Wednesday, May 20, 2020

Tufts University Filmmaker Jennifer Burton Throws Levity in the Ugly Face of Ageism

In July I will turn 65, and will join the fraternity of the Golden Years.  I also have a 94 year old mother.  I remember when she was in the back of a cab with me and the driver asked,"How old is she?" My mother--no wallflower--said in response, " I can answer for myself, young man!" So for a while now I have been thinking about ageism and getting older in this country. Then I got a press release about a new online series, Old Guy. This seemed right up my alley, and I contacted the director/creator Jennifer Burton. I had the pleasure to interview Burton  for  my column Off the Shelf in The Somerville Times.

From the Press Release:

Five Sisters Productions is back with a new six-episode comedic series, Old Guy, starring the Five Sisters' father, Roger Burton (Fargo, Shameless, Baskets), their mother Gabrielle Burton, and Peri Gilpin (Frasier's Roz). Beginning April 23, 2020, one episode will premiere each Thursday through May 31 on Vimeo and Youtube as well as Facebook and Instagram TV.

Old Guy is a comedic series about ageism in media. Harry, played by Roger Burton, is going back to acting later in life, after raising his family and retiring from his traditional job. The show looks at his relationships with his wife, played by his real-life spouse Gabrielle Burton, who is a writer and tries to advise him on the value of the jobs he takes, and with his agent, Peri Gilpin, who is more interested in her commission than in what types of roles he plays. In each episode, Harry is challenged by playing an undeveloped character type that humorously highlights different stereotypes about old age. Old Guy will make you laugh, and make you think.

Jennifer Burton 
(Photo by Maria Burton)

Doug Holder: Since I will be 65 this July--this project is of particular interest to me. Many of my peers, especially women, tell me they feel like ghosts because they feel the world barely acknowledges them. Does the series deal with this invisible man or woman syndrome?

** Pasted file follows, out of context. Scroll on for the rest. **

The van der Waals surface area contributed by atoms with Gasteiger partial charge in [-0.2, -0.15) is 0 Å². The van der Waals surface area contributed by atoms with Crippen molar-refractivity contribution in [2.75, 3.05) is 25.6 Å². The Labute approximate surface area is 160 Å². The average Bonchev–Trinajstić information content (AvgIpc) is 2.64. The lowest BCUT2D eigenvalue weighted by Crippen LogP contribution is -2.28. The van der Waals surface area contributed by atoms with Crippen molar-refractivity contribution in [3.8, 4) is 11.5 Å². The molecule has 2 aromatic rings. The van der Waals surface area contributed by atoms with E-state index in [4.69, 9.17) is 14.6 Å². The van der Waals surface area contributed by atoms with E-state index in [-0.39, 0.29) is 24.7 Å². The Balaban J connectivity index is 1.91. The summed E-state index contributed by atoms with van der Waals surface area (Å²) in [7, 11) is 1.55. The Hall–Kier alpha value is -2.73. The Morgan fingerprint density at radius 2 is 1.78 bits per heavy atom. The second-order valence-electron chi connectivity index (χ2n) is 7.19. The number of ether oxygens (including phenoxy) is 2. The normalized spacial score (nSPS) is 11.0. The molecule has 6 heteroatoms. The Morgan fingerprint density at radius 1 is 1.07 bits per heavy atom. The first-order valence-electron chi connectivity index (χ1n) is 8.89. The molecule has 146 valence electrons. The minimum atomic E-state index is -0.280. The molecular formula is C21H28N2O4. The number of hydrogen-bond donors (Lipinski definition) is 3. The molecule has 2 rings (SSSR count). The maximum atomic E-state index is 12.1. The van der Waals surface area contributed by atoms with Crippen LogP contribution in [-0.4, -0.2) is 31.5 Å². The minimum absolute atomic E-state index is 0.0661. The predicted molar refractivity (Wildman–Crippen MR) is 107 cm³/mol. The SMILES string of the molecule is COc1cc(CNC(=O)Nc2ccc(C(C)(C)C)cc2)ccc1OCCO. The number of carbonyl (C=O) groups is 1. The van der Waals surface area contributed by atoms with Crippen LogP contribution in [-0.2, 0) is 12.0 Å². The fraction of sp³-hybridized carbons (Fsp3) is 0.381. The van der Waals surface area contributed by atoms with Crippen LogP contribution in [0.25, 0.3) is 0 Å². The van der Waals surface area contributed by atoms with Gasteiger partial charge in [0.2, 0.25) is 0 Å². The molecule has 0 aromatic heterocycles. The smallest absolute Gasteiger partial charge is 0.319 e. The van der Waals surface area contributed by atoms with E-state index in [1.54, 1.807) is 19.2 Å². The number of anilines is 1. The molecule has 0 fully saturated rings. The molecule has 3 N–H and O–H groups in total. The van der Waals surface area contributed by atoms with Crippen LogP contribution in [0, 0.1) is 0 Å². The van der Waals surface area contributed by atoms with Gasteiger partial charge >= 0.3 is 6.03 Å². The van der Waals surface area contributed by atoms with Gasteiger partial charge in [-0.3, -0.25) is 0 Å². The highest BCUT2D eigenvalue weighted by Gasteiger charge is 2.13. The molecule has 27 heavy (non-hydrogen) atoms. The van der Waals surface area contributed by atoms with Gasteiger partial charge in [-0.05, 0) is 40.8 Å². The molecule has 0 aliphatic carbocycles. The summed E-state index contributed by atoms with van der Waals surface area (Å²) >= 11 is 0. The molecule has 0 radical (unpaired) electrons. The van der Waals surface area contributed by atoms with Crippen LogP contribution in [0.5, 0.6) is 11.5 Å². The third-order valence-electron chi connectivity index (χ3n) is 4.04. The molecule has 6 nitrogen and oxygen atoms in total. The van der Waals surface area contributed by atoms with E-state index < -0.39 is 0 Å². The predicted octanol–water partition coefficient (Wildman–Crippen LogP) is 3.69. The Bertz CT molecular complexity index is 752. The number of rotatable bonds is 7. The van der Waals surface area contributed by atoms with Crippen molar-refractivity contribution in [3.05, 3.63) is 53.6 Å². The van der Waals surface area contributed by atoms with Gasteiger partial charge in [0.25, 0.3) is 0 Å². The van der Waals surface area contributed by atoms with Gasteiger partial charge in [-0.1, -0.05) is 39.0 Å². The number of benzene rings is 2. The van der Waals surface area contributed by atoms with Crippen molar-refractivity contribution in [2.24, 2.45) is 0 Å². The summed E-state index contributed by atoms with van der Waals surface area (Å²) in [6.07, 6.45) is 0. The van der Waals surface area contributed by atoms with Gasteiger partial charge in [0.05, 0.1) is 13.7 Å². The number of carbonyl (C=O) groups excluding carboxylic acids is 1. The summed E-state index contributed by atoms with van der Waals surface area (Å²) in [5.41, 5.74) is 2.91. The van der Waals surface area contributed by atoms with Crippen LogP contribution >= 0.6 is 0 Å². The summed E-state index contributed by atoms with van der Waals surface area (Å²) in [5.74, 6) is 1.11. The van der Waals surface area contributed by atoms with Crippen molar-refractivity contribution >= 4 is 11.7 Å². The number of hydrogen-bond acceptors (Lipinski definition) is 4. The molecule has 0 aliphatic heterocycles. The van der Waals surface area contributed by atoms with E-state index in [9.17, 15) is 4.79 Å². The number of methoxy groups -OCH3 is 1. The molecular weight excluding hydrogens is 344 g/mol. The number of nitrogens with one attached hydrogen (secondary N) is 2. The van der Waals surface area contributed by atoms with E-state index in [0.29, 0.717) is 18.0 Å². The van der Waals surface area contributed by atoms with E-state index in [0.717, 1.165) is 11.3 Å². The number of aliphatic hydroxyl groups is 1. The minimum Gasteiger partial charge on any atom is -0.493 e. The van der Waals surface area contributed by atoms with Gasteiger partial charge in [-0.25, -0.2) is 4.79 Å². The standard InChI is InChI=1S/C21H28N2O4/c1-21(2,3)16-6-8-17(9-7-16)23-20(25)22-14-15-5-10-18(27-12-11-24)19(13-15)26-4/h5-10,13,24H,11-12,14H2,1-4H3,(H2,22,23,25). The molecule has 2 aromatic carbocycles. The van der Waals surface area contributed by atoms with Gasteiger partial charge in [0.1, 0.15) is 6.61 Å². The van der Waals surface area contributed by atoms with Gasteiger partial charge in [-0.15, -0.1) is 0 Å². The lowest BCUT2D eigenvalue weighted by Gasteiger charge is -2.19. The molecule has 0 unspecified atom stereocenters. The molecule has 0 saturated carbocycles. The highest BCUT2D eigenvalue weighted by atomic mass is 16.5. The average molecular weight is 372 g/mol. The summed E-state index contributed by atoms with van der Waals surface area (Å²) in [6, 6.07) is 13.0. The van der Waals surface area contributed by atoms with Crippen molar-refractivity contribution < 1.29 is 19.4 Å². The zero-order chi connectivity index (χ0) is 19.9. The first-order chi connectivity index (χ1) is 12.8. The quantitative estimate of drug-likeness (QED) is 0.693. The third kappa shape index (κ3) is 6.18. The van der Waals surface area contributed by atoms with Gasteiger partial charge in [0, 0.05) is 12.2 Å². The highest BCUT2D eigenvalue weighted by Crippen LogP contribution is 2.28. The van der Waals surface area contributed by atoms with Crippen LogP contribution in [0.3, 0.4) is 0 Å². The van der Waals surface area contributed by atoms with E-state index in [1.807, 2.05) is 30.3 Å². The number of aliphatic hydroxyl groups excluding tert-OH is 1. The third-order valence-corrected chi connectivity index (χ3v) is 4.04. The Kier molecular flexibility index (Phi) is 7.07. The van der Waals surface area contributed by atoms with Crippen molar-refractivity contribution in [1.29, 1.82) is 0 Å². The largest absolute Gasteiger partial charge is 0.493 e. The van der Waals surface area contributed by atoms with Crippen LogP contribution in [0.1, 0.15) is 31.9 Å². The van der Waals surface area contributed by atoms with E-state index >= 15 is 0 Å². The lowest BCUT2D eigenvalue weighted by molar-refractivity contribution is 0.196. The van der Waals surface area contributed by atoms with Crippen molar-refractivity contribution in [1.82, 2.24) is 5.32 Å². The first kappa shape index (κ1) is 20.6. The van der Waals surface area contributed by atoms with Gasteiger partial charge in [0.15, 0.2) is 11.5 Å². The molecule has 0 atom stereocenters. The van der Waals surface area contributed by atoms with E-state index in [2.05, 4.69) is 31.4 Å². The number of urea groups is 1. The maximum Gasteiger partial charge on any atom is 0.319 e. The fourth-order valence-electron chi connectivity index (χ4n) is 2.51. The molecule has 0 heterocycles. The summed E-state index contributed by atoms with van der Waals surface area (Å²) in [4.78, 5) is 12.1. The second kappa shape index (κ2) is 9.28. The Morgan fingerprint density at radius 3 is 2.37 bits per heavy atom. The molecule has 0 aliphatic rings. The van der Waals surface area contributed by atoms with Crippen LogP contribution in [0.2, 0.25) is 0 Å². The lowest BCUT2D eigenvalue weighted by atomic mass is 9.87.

Jennifer Burton: What an excellent observation and question.  Invisibility of older people in our society is a huge issue, and it is reinforced by most television shows.  In Episode 4, Harry, played by my dad, Roger Burton (Shameless, Baskets) talks about how “You don’t see many old people on TV.”  Even though people over 60 are nearly 20% of the population, less than 10% of characters on tv are over 60, and many of those parts are underdeveloped or stereotyped characters.  With so little representation, each stereotyped role has even more of an impact.  On the positive side, research is showing that raising awareness about ageism reduces the negative effects for viewers, so we’re very happy that Old Guy is starting inter-generational conversations about the need for greater visibility and complexity of older characters on TV.  Another thing that researchers such as Stacy Smith, (USC, Annenberg’s School Inclusion Initiative) is finding is that having more older writers and executives involved in the creation of shows significantly decreases incidences of ageism.  What we are working to do with OLD GUY is show Harry and his wife Bridget as vibrant in their personal lives as vibrant, active people with ambitions and goals, as well as show their daily interests, so they ARE visible to viewers, which can have both a conscious and subconscious impact.  Contrasting this richness to Harry's limited acting roles shows how onscreen stereotypes select only part of the experience of being older, and points to the need for more diversity in representation onscreen.

DH: I love how you break up the series with such titles as: Senile, Dead, Incontinent--all the familiar stereotypes of being older.  Do you try to deflate these through humor and polemic…?